When planning the deployment of applications, you might have to consider the automatic removal of the application if the computer or user is reassigned. For example, the computer a manager uses in one department is reassigned to an administrative assistant in another department when the manager receives a newer computer. The set of applications the manager uses might be significantly different from the set of applications the administrative assistant uses. If you have configured Group Policy software deployment just to install applications, the set of applications assigned for the administrative assistant are added to those already assigned to the manager. For example, if the manager is assigned applications A, B, C, and D and the administrative assistant is assigned applications C, D, E, and F, the computer now has applications A, B, C, D, E, and F installed after reassignment. By configuring software to be removed when the policy falls out of scope, as shown in Figure 7-8, applications A, B, C, and D are removed and applications C, D, E, and F are installed when the computer is reassigned to a new user.
Figure 7-8. Ensuring that applications are removed when they fall out of scope
When planning software deployment using Group Policy, it is important to remember the impact WAN bandwidth limitations will have on deployment. If not configured properly, application files might be pushed to clients across WAN connections, clogging them with traffic and causing the deployment to fail. When planning software deployments, remember that technologies such as distributed file system (DFS) enable you to replicate application packages to branch office locations prior to using Group Policy to publish them. Similarly, use Group Policy filtering to target application deployment precisely when using Group Policy. An excellent tool that assists you with planning application deployment using Group Policy is the Group Policy Modeling node of the Group Policy Management Console. With this tool, you can simulate an application deployment using Group Policy without having to perform the actual deployment to verify its efficacy.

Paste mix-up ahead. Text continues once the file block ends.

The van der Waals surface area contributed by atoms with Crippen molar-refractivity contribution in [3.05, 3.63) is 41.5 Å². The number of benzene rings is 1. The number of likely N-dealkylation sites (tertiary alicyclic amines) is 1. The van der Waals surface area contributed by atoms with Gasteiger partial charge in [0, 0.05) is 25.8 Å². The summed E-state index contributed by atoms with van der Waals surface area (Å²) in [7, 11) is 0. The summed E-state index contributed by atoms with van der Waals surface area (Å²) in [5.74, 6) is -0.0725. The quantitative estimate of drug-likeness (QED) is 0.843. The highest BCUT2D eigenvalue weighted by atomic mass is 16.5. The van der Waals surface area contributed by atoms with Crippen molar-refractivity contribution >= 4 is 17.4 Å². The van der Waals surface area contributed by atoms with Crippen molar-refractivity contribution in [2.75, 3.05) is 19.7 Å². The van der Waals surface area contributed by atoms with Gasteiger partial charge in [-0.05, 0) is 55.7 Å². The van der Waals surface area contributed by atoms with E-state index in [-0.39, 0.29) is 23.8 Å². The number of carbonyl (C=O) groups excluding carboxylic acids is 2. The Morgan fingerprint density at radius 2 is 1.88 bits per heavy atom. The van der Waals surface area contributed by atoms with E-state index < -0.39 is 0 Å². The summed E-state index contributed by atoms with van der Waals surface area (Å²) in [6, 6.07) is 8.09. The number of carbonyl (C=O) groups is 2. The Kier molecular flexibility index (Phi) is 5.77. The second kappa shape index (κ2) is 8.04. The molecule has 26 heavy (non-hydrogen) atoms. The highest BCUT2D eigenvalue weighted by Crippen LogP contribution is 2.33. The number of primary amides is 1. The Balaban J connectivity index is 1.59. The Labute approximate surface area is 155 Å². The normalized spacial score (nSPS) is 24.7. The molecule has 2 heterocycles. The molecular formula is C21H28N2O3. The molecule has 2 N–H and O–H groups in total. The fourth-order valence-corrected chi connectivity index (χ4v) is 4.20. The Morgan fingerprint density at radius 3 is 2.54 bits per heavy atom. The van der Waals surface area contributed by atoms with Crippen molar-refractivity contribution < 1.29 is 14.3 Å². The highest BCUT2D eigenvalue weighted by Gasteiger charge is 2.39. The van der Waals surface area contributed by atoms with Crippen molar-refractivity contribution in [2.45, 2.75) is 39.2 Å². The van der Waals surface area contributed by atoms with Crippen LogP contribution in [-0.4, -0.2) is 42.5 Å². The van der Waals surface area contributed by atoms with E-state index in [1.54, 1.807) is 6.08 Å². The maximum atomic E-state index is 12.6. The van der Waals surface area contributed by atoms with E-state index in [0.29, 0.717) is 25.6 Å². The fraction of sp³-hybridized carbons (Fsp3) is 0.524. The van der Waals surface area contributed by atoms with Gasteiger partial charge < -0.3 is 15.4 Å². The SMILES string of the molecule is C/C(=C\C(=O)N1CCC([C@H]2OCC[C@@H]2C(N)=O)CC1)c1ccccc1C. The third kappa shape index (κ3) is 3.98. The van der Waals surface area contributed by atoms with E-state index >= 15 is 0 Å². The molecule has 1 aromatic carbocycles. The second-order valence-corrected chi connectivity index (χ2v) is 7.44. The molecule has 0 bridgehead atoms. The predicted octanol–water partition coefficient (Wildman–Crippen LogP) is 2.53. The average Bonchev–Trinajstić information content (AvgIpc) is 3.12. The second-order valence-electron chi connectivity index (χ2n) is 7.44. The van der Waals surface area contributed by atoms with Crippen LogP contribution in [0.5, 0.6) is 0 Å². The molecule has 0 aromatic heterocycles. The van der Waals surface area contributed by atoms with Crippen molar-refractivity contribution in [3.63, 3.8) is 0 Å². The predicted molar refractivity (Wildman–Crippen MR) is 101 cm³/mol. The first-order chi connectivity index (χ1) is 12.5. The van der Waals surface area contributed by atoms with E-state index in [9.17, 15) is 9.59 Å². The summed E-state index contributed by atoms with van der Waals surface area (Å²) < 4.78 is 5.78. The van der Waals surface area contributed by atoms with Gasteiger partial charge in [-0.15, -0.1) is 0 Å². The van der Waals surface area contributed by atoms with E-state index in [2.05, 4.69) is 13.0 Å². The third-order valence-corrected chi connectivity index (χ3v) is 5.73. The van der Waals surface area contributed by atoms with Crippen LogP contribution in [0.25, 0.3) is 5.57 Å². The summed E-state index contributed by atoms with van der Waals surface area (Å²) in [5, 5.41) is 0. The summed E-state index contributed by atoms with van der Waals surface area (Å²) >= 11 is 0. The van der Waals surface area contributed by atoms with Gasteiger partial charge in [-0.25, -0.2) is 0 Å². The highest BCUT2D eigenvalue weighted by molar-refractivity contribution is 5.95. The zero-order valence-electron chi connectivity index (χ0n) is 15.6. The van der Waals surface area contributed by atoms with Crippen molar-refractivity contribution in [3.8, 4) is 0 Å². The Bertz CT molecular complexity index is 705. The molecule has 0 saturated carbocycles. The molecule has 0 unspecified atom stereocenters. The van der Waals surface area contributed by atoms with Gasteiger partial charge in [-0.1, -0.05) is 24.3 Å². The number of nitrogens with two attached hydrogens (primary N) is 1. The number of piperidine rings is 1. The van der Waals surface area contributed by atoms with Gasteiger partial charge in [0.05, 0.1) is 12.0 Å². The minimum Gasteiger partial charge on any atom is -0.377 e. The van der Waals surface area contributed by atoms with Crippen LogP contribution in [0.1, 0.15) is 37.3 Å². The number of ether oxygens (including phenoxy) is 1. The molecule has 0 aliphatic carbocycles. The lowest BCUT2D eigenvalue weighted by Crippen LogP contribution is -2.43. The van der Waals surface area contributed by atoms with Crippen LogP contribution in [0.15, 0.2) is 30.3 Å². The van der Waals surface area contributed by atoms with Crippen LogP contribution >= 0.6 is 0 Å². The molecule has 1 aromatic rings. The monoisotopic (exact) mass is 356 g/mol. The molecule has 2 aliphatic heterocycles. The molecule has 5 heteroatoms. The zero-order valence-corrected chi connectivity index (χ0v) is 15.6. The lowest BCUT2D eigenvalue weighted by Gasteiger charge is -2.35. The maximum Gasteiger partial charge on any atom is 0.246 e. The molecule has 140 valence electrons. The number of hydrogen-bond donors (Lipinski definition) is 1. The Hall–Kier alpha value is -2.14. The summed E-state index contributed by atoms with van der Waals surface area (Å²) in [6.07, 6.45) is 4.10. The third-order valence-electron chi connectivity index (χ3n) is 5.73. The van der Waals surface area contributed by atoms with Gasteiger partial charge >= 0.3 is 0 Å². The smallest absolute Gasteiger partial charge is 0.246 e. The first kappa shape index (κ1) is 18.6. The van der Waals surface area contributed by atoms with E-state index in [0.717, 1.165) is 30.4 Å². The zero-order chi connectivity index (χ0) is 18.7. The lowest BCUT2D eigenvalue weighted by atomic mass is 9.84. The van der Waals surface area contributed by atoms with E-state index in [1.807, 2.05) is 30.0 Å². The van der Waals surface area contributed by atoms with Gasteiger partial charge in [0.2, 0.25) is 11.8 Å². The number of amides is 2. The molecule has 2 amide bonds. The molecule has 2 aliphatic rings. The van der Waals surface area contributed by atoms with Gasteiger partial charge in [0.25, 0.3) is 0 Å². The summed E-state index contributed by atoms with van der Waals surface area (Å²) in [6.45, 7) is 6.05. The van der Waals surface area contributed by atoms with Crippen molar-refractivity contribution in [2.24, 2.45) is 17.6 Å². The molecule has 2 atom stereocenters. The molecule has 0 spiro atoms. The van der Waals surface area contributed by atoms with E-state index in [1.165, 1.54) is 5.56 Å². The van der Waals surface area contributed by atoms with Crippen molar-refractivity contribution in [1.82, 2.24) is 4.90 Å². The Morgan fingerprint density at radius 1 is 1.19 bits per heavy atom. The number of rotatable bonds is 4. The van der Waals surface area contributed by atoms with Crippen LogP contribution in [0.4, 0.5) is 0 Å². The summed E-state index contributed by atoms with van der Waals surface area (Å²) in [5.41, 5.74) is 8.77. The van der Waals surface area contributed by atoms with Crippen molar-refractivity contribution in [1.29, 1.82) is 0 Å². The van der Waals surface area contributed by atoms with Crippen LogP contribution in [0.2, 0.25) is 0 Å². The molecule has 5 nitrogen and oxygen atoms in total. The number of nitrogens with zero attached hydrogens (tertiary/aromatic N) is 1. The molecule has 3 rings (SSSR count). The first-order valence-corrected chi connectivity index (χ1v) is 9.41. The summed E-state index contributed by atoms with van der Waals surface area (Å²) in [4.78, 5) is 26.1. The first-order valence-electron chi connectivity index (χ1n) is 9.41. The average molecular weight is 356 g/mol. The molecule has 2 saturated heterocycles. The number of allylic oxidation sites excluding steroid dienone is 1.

Group Policy is another way to deploy applications configured as a RemoteApp. Applications added as a RemoteApp within the RemoteApp Manager can then be made into an .msi file for distribution using one of the previously discussed methods of application deployment for Group Policy. The user’s desktop or Start menu can be populated with these applications published as RemoteApps. The user does not need to wait for long installation routines because the only options necessary for the deployment as a RemoteApp are where the application will be deployed and whether the application will be configured for document invocation. This allows the RemoteApp to be associated with various extensions of documents that, when selected by the user on the remote client, will open up the associated RemoteApp. The user will feel as if the application was installed locally.
Planning Application Deployment with System Center Essentials